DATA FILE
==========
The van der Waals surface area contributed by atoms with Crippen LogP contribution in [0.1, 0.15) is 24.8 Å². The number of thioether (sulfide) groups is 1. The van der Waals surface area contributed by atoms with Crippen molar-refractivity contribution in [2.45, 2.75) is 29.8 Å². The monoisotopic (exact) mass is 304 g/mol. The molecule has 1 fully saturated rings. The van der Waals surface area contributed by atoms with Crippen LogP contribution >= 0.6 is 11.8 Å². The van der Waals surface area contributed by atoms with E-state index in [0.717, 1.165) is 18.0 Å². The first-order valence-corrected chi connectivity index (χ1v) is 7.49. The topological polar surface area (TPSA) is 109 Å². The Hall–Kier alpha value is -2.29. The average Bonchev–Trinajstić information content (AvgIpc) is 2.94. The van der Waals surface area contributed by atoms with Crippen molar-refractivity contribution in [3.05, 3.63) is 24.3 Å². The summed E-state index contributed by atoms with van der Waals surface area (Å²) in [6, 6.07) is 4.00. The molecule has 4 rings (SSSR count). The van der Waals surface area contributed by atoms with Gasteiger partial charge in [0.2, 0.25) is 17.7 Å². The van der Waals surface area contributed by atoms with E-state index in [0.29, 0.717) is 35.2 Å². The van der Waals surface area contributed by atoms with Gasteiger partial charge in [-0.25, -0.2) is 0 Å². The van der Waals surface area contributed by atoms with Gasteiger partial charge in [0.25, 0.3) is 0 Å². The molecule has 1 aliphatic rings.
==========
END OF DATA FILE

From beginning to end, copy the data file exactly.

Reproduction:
The van der Waals surface area contributed by atoms with Crippen LogP contribution in [0.1, 0.15) is 24.8 Å². The number of thioether (sulfide) groups is 1. The van der Waals surface area contributed by atoms with Crippen molar-refractivity contribution in [2.45, 2.75) is 29.8 Å². The monoisotopic (exact) mass is 304 g/mol. The molecule has 1 fully saturated rings. The van der Waals surface area contributed by atoms with Crippen LogP contribution >= 0.6 is 11.8 Å². The van der Waals surface area contributed by atoms with E-state index in [0.717, 1.165) is 18.0 Å². The first-order valence-corrected chi connectivity index (χ1v) is 7.49. The topological polar surface area (TPSA) is 109 Å². The Hall–Kier alpha value is -2.29. The average Bonchev–Trinajstić information content (AvgIpc) is 2.94. The van der Waals surface area contributed by atoms with Crippen molar-refractivity contribution in [3.05, 3.63) is 24.3 Å². The summed E-state index contributed by atoms with van der Waals surface area (Å²) in [6, 6.07) is 4.00. The molecule has 4 rings (SSSR count). The van der Waals surface area contributed by atoms with Gasteiger partial charge in [0.2, 0.25) is 17.7 Å². The van der Waals surface area contributed by atoms with E-state index in [0.29, 0.717) is 35.2 Å². The van der Waals surface area contributed by atoms with Gasteiger partial charge in [-0.25, -0.2) is 0 Å². The van der Waals surface area contributed by atoms with Gasteiger partial charge in [0.25, 0.3) is 0 Å². The molecule has 1 aliphatic rings.